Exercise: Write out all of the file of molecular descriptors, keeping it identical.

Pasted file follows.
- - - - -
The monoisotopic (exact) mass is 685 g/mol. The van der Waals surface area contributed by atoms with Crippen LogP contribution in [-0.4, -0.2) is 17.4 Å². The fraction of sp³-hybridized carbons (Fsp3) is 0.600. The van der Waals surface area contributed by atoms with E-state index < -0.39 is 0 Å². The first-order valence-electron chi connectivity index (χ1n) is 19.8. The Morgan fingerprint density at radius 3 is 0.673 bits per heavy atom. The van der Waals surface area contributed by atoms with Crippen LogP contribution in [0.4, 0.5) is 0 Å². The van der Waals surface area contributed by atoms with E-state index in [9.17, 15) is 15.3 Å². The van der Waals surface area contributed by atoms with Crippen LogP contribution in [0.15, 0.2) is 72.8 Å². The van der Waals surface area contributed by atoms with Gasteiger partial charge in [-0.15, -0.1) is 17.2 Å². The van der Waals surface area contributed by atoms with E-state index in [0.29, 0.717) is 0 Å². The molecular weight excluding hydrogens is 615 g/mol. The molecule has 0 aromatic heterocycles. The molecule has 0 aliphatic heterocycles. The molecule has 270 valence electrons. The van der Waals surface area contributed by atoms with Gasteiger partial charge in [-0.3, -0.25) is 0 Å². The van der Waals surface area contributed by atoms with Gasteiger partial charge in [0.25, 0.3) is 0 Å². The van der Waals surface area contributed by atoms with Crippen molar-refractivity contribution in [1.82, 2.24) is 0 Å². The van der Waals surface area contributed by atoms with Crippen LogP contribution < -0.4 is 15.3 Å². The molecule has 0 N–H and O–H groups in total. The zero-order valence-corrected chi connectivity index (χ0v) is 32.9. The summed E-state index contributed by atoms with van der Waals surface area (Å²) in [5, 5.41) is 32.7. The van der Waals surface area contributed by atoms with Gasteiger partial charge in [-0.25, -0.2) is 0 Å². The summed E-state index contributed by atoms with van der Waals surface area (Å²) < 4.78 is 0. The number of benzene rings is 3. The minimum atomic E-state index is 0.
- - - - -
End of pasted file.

The monoisotopic (exact) mass is 685 g/mol. The van der Waals surface area contributed by atoms with Crippen LogP contribution in [-0.4, -0.2) is 17.4 Å². The fraction of sp³-hybridized carbons (Fsp3) is 0.600. The van der Waals surface area contributed by atoms with E-state index < -0.39 is 0 Å². The first-order valence-electron chi connectivity index (χ1n) is 19.8. The Morgan fingerprint density at radius 3 is 0.673 bits per heavy atom. The van der Waals surface area contributed by atoms with Crippen LogP contribution in [0.4, 0.5) is 0 Å². The van der Waals surface area contributed by atoms with E-state index in [9.17, 15) is 15.3 Å². The van der Waals surface area contributed by atoms with Crippen LogP contribution in [0.15, 0.2) is 72.8 Å². The van der Waals surface area contributed by atoms with Gasteiger partial charge in [-0.15, -0.1) is 17.2 Å². The van der Waals surface area contributed by atoms with E-state index in [0.29, 0.717) is 0 Å². The molecular weight excluding hydrogens is 615 g/mol. The molecule has 0 aromatic heterocycles. The molecule has 0 aliphatic heterocycles. The molecule has 270 valence electrons. The van der Waals surface area contributed by atoms with Gasteiger partial charge in [-0.3, -0.25) is 0 Å². The van der Waals surface area contributed by atoms with Gasteiger partial charge in [0.25, 0.3) is 0 Å². The van der Waals surface area contributed by atoms with Crippen molar-refractivity contribution in [1.82, 2.24) is 0 Å². The van der Waals surface area contributed by atoms with Crippen LogP contribution < -0.4 is 15.3 Å². The molecule has 0 N–H and O–H groups in total. The zero-order valence-corrected chi connectivity index (χ0v) is 32.9. The summed E-state index contributed by atoms with van der Waals surface area (Å²) in [5, 5.41) is 32.7. The van der Waals surface area contributed by atoms with Gasteiger partial charge in [-0.25, -0.2) is 0 Å². The summed E-state index contributed by atoms with van der Waals surface area (Å²) < 4.78 is 0. The number of benzene rings is 3. The minimum atomic E-state index is 0.